Rachel Talbot Ross said there is bipartisan support to ensure that all Mainers have access to an attorney when charged with a crime.
House Speaker Rachel Talbot Ross conducts business Wednesday during a legislative session at the State House in Augusta. Credit: Robert F. Bukaty / AP

Maine’s new House speaker predicted Monday that the Legislature will take steps to address concerns about a crisis in the judicial system, including increasing the reimbursement rates for criminal defense lawyers.

Speaking during Monday’s “Maine Calling” program, House Speaker Rachel Talbot Ross said there is bipartisan support to ensure that all Mainers have access to an attorney when charged with a crime, even if they can’t afford one. During the last legislative session, Democrats and Republican on the Judiciary Committee increased funding to the Maine Commission on Indigent Legal Services, which connects low-income defendants with attorneys.

But the pool of private lawyers willing to take on cases has declined since then. So the commission voted last year to ask lawmakers to nearly double the reimbursement rates — from $80 to $150 an hour — paid to private attorneys who participate in the program. Maine is the only state in the nation that has relied entirely on private attorneys to represent defendants who cannot afford their own attorney, although the commission recently hired the state’s first five public defenders to take on some of those cases.

“I believe that we will see some funding for MCILS in the governor’s budget, soon to be released this week,” Talbot Ross said. “I think the Legislature itself will move to increase the hourly rates for attorneys but also to fully support access to justice that is required by the Constitution. I think that we will make sure that that is a top priority.”

A longtime advocate for criminal justice reform, Talbot Ross told “Maine Calling” that she believes lawmakers will work to make sure people have access to justice — and that the courts have more tools to work through a massive backlog of civil and criminal cases.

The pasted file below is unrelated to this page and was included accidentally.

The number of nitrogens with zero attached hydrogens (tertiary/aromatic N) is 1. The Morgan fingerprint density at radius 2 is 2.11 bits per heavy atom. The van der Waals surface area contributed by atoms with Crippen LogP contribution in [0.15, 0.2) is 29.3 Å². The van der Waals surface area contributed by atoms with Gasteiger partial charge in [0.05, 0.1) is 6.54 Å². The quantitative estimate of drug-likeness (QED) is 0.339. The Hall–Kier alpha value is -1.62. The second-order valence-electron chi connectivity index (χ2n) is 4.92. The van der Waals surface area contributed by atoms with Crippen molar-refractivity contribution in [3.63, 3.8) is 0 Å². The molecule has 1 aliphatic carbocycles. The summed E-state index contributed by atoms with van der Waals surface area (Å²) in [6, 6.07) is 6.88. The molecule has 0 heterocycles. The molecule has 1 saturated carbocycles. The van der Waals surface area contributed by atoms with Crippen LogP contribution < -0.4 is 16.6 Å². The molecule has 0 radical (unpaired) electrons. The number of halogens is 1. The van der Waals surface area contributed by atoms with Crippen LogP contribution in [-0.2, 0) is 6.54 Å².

“No doubt in my mind that we will get there, and we will get there soon,” Talbot Ross said.

Late last year, Maine’s top judge, Chief Justice Valerie Stanfill, talked about the “dual crisis” facing the court system because of the shortage of indigent defense attorneys and the backlog of cases. In her own appearance on “Maine Calling,” said the number of pending criminal cases was 60 percent higher than before the pandemic.

During the first day of the 2023 legislative session last week, Sen. Lisa Keim, a Dixfield Republican who has been sounding the alarm about the Maine Commission on Indigent Legal Services, had criticized a $473 million emergency spending bill because she said it ignored the constitutional crisis.

“There are people that are either going to be in jail without representation and maybe should not be there, or there are going to be people who should be in jail that are not because there is no representation,” Keim said. “Our communities will disintegrate without justice … It is the essential duty of government to provide public defense and to make sure that we have a robust justice system that works for everyone.”

Talbot Ross said Monday that addressing Maine’s affordable housing crisis is another top priority of Democrats, Republicans and independents in the Legislature.

Talbot Ross and Senate President Troy Jackson of Allagash recently created a special housing committee to consider proposals to address the crisis. That emergency budget bill passed by the Legislature last week contained $21 million to help prevent evictions as a pool of federal housing assistance dries up.

This article appears through a media partnership with Maine Public.